Geodesic mapping

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projective mapping

A mapping $f$ that transforms the geodesic lines of a space $U$ into the geodesic lines of a space $V$. A geodesic mapping $f : U \rightarrow V$, where $U$ and $V$ are spaces in which geodesics are defined, is a local homeomorphism (diffeomorphism if $U$ and $V$ are smooth manifolds).

A space that locally permits a geodesic mapping into a Euclidean space is called projectively flat. Geodesic mappings of one Riemannian space into another exist in exceptional cases. Among the Riemannian spaces only those of constant curvature are projectively flat [1]. The description of all Riemannian projectively-flat metric spaces constitutes Hilbert's fourth problem [2].

In the theory of spaces with an affine connection one does not speak of geodesic mappings but rather of geodesic transformations of a connection, which means a transition to another connection on the same manifold with preservation of the geodesics. The transition from a connection $\Gamma^i_{jk}$ to a connection $\bar\Gamma^i_{jk}$ is a geodesic mapping under the condition $\bar\Gamma^i_{jk} = \Gamma^i_{jk} + A^i_k\psi_j + A^i_j\psi_k$, where $\psi$ is a covector field. A space with an affine connection is projectively flat if and only if the projective curvature tensor vanishes.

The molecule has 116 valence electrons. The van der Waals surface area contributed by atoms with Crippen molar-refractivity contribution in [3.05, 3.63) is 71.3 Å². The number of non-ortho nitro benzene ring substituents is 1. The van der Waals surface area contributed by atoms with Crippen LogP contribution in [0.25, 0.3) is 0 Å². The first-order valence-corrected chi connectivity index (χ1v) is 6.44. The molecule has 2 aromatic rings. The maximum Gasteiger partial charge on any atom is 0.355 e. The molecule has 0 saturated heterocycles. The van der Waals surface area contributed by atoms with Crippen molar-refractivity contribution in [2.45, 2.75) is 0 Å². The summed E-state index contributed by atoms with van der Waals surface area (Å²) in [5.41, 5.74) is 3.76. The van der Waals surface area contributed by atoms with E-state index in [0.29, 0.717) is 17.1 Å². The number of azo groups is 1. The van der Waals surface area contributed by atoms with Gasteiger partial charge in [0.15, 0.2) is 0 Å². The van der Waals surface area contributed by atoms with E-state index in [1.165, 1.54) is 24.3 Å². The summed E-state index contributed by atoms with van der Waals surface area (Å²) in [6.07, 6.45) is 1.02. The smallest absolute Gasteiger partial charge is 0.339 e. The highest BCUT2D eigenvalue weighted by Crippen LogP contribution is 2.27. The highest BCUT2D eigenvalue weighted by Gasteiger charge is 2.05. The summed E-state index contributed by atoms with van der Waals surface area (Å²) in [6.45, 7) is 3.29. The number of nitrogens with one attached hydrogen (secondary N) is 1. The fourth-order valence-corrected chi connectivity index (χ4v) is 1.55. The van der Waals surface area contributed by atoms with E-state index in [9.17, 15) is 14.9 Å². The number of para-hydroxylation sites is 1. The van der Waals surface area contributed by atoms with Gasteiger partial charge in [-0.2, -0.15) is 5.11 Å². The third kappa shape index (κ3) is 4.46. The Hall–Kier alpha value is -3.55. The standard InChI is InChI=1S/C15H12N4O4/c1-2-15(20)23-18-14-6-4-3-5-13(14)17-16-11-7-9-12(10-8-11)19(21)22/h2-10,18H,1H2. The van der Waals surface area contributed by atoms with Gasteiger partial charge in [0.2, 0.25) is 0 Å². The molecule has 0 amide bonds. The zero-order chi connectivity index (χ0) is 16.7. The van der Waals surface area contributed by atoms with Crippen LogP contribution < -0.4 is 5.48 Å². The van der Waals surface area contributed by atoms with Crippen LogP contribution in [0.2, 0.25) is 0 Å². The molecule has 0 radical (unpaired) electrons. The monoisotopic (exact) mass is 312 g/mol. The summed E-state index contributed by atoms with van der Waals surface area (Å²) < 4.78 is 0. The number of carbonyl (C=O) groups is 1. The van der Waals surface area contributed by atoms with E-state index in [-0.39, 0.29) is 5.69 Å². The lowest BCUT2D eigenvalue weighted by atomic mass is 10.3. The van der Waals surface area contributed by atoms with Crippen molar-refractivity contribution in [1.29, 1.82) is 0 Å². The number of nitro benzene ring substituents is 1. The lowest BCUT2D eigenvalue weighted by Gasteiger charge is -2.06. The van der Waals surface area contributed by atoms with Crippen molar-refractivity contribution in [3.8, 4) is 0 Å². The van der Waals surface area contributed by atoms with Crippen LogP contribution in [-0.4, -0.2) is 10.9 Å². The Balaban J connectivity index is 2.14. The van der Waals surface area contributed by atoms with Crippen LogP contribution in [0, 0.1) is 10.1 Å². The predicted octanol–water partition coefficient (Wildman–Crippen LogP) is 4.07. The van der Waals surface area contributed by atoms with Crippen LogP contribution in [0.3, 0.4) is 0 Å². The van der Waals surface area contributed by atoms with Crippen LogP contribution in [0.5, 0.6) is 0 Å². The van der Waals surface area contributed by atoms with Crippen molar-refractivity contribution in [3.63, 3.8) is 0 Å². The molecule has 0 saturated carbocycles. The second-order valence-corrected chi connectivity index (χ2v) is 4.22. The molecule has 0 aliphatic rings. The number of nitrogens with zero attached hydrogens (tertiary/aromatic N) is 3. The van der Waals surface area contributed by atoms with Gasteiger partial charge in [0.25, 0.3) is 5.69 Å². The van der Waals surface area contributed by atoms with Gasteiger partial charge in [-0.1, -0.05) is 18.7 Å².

[1] J.A. Schouten, "Ricci-calculus. An introduction to tensor analysis and its geometrical applications" , Springer (1954) (Translated from German)
[2] A.V. Pogorelov, "Hilbert's fourth problem" , Winston & Wiley (1979) (In Russian)
How to Cite This Entry:
Geodesic mapping. Encyclopedia of Mathematics. URL:
This article was adapted from an original article by Yu.A. Volkov (originator), which appeared in Encyclopedia of Mathematics - ISBN 1402006098. See original article